In response to Weekly Prompts Weekend Challenge – Escape
My frequent travel around the State has been curtailed. Once our hard borders were opened, COVID-19 numbers went up placing stress on the health system. Where possible, we were asked to provide a health service by remote means by one agency, the other agency allows us to travel. But despite some travel opportunities, I feel trapped in the city and would much prefer be out and about doing what I love most in regional and remote areas.
When in regional areas, there are many paths I take on a daily basis. Some are unfamiliar and much sought out by me where I allow myself to be guided by tall timber, the occasional splash of colour, a screen of lacy fern. These walks are invigorating because the unfamiliar is consciously made familiar. I bring those experiences home with me and savour them in silence. The lookout over Esperance Bay is a favourite. I watched in sadness as the historic wooden jetty was dismantled and replaced with a steel one. I would love to walk across the jetty one day, but for now, it just doesn’t seem like the right thing to do. Nor have I had the heart to take a picture of it.
But there is one journey that is soothing, and helps me fall asleep on nights when rest is elusive. I’m not sure if the geography is accurate but the landscape is imprinted deep in the recesses of memory and where the child in me feels at home.
I get off the train after a gruelling overnight journey of 19 hours from the coast to inland. Fight my way through the sea of red uniformed “coolies” (luggage helpers). I would get into a rickshaw, and it would have been rare to tell him where I wanted to go. He would know me from my tender years, knee high. We would turn right, passing the home where the Ds lived. Mr D and his big booming voice. We go past Miss G’s School. A double storied pale yellow building with enclosed garden where I attended kindergarten. I recall eating my first red apple here. Then past Empire Theatre (the home of great movies and stolen first kisses!) and headed towards the bungalows where military families lived. We would turn left and then right along the football oval and some government building (water corporation I recall) then to the tigadda (a three way junction) where the petrol station stood. Two brothers owned the petrol station, one married to a German lady. I listened in awe to their children speak fluently in German and English. If I turned right I’m headed to Fourth Bridge where my mother’s best friend lived. No visit today, so I continue straight. The farmers on the right are always ploughing the fields in their market gardens, their wives selling something in baskets roadside. Then past the bungalows on the left where Dr D lived in one of them. He was our family doctor and lived in a white and green bungalow, his daughter, my sister’s classmate and friend. He would always ask my mother what her opinion was on what ailed us and she would respond with such conviction. “Well, doctor, I think it’s her tonsils!” We would pass the gate to the home where the B family lived before entering the long driveway flanked by guava, mango, berose, jamun and tamarind trees. In summer, macaque monkeys would show off by hanging high in the trees by one limb. We would throw fruit at them. They threw it back at us! We would shriek with fear and delight! We would cut diagonally past the humble home where the M family lived. She was a bedridden widow who raised two children on her own. My childhood home is last in a row of three. White building, grey roof, green trim with a big green hedge.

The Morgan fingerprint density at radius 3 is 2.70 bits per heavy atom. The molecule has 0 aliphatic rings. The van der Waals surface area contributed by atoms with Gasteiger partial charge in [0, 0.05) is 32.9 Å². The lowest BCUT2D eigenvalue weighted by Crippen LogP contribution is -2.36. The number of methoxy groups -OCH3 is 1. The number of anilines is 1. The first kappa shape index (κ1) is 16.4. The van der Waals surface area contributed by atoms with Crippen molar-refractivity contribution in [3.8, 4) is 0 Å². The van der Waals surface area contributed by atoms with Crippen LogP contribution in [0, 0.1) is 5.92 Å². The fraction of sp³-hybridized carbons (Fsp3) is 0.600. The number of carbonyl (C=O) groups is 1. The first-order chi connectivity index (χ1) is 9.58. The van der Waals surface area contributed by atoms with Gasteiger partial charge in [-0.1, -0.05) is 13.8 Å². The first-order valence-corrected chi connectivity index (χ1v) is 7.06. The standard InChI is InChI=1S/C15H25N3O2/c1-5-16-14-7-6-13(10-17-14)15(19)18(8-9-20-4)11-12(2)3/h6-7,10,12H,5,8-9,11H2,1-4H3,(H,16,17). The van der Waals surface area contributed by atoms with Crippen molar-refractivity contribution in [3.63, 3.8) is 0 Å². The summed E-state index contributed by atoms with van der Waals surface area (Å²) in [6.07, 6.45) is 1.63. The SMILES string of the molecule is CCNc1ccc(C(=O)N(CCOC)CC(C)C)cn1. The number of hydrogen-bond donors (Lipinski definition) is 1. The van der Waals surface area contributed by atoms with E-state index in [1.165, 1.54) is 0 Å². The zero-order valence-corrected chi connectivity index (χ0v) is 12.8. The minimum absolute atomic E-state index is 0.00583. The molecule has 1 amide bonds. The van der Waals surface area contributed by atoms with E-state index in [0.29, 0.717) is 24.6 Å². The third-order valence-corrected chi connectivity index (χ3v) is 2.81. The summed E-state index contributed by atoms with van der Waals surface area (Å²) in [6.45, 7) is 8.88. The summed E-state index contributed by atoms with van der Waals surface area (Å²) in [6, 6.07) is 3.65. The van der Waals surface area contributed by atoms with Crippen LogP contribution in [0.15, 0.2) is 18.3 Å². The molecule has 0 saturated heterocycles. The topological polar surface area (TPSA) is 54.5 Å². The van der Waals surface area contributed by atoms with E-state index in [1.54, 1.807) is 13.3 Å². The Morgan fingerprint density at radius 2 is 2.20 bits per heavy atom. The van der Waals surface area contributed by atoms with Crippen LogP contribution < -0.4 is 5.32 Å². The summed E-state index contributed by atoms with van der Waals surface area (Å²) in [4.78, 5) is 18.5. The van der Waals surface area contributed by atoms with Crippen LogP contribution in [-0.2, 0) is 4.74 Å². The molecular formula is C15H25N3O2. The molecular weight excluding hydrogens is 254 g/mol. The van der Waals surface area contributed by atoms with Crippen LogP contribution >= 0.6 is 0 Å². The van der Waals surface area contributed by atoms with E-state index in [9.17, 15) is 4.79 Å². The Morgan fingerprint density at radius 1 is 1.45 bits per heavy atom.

When I arrive home I see Jet, the black labrador, snoozing and sprawled out in the front room. It is at this point I escape into dreams and start the journey again the next day.
I was raised in an environment where neighbours were family. More than fifty years have passed when some left home and carved out new lives overseas. We are still family. We are still young. We still keep in touch.
It’s been just over 47 years since I took this route home. I have written this to preserve my childhood steps, should I forget one day. My only regret is, I don’t have any photographs, just what I can conjure up in words. Somehow, for the most part, this seems to be enough.
Until next time
a dawn bird